HELENA — The Helena City Commission has taken the next step toward officially reorganizing city departments – including shifting responsibility for the Helena Civic Center.
Commissioners gave initial approval Monday to an ordinance finalizing the restructuring plan, which shifts several city services to new departments. The most controversial part of the plan has been moving the Civic Center from the Community Facilities Department to the newly renamed Parks, Recreation and Open Lands Department.
Members of the Civic Center Advisory Board, a citizen board that helps support the facility, have been highly critical of the move. On Monday, several members were at the commission meeting to oppose the ordinance.
Judy Kline, the board’s president, said she doesn’t believe Helena Parks and Recreation is the right location for the Civic Center. She questioned whether the department had enough experience in things like planning events.
“The Civic Center division has been put under Parks and Recreation 20 years ago; it did not work,” she said. “It wasn’t a good fit then, and it’s not a good fit now. We’re appointed as an advisory board, and our advice is, really, don’t do this.”
Kline said, after 20 years overseeing the Civic Center, the Community Facilities Department staff has important knowledge about the facility’s operations. She said she was concerned Parks and Recreation staff won’t be able to provide the same kind of support.
“We are concerned about, has anybody really thought about these things, or is this an unintended consequence of just hastily moving a division like the Civic Center like a piece on a chessboard,” she said.
But Helena city manager Ana Cortez said putting the Civic Center under Parks and Recreation would give the facility more attention. She said there is not currently a director for the Community Facilities Department, so the Civic Center’s manager, Byron Dike, had been reporting directly to her.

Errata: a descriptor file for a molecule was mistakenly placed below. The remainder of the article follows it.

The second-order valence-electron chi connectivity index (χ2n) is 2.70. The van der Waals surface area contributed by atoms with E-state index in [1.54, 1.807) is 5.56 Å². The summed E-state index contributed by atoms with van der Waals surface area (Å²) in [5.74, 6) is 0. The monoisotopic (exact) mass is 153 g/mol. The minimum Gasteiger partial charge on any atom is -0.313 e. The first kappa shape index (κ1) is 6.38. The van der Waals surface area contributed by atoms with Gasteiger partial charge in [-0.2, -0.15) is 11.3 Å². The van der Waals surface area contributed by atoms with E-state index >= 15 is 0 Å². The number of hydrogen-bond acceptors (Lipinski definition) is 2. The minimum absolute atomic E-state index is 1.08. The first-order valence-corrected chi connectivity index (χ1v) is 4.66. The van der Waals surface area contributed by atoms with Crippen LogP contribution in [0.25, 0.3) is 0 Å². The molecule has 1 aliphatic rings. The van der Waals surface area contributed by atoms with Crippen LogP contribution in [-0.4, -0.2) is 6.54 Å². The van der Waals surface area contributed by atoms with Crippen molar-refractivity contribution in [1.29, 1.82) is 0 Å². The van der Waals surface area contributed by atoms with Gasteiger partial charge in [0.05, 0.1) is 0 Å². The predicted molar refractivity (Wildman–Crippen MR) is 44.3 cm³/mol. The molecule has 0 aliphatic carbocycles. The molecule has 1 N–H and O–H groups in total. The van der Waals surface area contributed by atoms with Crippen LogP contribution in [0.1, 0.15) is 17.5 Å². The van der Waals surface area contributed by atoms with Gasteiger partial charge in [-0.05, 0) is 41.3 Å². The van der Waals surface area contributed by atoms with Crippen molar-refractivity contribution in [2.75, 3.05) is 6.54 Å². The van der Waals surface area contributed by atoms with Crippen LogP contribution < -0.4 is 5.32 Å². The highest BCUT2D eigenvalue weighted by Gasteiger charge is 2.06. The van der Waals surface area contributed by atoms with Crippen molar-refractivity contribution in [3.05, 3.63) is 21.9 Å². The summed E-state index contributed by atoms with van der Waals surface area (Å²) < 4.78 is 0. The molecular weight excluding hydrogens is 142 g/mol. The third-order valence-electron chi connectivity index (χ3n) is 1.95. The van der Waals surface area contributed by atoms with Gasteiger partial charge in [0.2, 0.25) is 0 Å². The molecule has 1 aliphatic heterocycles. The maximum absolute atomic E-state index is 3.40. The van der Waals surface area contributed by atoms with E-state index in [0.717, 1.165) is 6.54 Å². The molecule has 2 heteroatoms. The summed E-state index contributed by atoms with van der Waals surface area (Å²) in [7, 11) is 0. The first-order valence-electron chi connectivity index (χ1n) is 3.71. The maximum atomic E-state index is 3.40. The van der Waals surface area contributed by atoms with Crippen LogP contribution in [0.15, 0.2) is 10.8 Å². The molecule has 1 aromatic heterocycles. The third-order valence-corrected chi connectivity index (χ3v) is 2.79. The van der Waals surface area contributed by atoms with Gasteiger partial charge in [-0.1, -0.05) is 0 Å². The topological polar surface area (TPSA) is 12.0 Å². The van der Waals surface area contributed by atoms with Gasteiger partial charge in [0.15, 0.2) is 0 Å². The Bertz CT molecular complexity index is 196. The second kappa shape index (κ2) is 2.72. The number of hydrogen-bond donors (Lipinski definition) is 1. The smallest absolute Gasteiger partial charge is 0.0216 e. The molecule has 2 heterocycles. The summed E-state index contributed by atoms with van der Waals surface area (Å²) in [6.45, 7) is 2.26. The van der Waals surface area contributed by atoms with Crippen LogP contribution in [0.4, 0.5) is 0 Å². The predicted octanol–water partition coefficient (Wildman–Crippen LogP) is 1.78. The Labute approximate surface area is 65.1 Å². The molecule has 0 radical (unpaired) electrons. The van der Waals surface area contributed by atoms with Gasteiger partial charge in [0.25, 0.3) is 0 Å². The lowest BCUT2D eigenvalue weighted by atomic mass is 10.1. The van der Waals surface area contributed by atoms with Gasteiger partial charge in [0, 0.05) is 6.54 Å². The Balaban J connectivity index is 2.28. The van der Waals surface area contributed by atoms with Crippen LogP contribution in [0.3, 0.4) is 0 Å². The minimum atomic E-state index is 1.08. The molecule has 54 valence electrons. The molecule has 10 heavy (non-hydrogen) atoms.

“Now the Civic Center staff, the manager, is part of a group of creative individuals who operate a number of programs – it’s parks, it’s recreation, it’s open lands, it’s arts, it’s all of that – versus being in a vacuum under the city manager’s office,” she said.
Cortez said the change in responsibility wouldn’t mean any operational differences for the public or the Civic Center’s clients. She said staff will continue to do what is needed for the facility, just as before.
“The idea that somehow an employee is not going to do his job because there’s been a change in who the supervisor is, is ludicrous,” she said. “We are here to do our work regardless of which department we happen to be placed in.”
Cortez also responded to opponents’ concerns that the city was moving toward privatizing the Civic Center. She said leaders will be looking for proposals on how the facility can best be used, but that they do not yet have any private partner seeking to run the Civic Center.
“At this point, I think it is extremely premature to make any assumptions about any type of privatization,” she said.
Commissioner Ed Noonan said during Monday’s meeting that the city was committed to the Civic Center and would not be abandoning it. He said he saw the reorganization as a new opportunity.
“We are going to move the Civic Center into Parks – one of our most vital departments, that works all the time with engaging people, responding to their needs, finding better ways to serve them,” he said.
Commissioner Andres Haladay said he was disappointed by what he called misinformation, hyperbole and insults in correspondence the city received from opponents of the Civic Center move.
“That doesn’t change my continued support for the success of the Civic Center as a valuable art tool in Helena,” he said. “I’ll continue to support that, even if I found the way that individuals conducted themselves to be entirely distasteful.”
The city commission is set to hold a public hearing on the restructuring plan on Aug. 26. After that, commissioners will take a final vote on the ordinance.
Much of the restructuring plan has already taken place. Cortez said Dike is already reporting to Helena Parks and Recreation director Kristi Ponozzo. That has drawn criticism from opponents of the change, who said the city was not following proper procedure and should have made the changes only after the commission officially changed city code.
Cortez said the city manager has authority to determine who an employee reports to, even without a change in code, but that she wanted to see the ordinance go forward to make sure all the proper steps were taken.